Living with COVID-19 means we’ve been inundated with monitoring, observation isolation and contact tracing. As controversial as these topics might be, I’ve noticed that when it comes to cybersecurity and applications, the idea of monitoring and the concept of observability have become extremely important.
Last year, CompTIA’s State of Cybersecurity 2020 report found that security monitoring was a “top-of-mind” concern, as shown below.
Figure 1: Top cybersecurity skills, including monitoring
And this year, the State of Cybersecurity 2021 report doubled down on the importance of monitoring, showing how important analytics has become to hiring managers when it comes to cybersecurity.
Figure 2: Cybersecurity analytics and monitoring from 2021 to 2022
Monitoring involves using tried and tested tools and best practices, such as intrusion detection, advanced logging and Security Information and Event Management (SIEM) platforms. Today, organizations are doing all they can to hire qualified cybersecurity analysts, one of the fastest-growing, security-oriented job roles today.
Observability: The Next Level?
Typical monitoring involves passive listening to host and network data using tools such as router logs, and applications like Snort, Zeek and Suricata, SIEM tools and other log and data-oriented activities. But, to get even more context and delve more deeply into how applications work, there seems to be a relatively new concept: Observability. The two practices are related, but not identical. Think of it this way: Monitoring is kind of like using Google Maps – it does a great job of giving you a general idea of the lay of the land. Observability is more detailed – kind of like Google Street View, or an augmented reality application that allows you to see exactly what is going on at a given time.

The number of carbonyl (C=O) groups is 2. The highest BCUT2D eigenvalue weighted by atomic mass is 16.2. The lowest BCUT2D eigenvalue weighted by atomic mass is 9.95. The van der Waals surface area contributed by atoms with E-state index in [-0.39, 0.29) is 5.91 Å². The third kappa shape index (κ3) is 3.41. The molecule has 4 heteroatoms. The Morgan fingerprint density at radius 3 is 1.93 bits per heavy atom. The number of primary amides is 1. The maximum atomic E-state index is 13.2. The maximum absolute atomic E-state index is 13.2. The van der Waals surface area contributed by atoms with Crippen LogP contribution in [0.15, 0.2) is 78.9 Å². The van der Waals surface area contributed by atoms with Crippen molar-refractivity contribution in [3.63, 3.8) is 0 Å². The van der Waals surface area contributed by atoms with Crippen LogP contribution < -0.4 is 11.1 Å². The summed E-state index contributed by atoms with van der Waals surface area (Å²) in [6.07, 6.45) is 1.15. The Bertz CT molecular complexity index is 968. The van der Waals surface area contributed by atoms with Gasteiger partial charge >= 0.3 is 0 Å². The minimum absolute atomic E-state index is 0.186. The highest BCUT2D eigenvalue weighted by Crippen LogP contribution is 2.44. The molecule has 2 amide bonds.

Why Is Observability Important?
From a cybersecurity analyst’s perspective, it’s not enough to implement more passive monitoring tools. We need applications, cloud services and edge devices to actively contribute information about how they are running in real-time. This is because hackers are increasingly attacking applications to obtain user credentials and other sensitive information.
Figure 3: The CompTIA State of Cybersecurity 2021 report, showing cyber spending increases on application, data and cloud security
It’s one thing to monitor how things are behaving. But suppose you could have a developer build functionality right into the application so that it continually reports how it is behaving?
How We Define Observability
Observability is the ability of an application or device to proactively report its overall condition. For example, most of us have experienced that wonderful moment when your car’s “check engine” light suddenly decides to brighten up your dashboard – and your day. We’ve also experienced a trip to the mechanic, who then connects her computer to your car. The two computers talk to each other, and then your mechanic diagnoses the problem.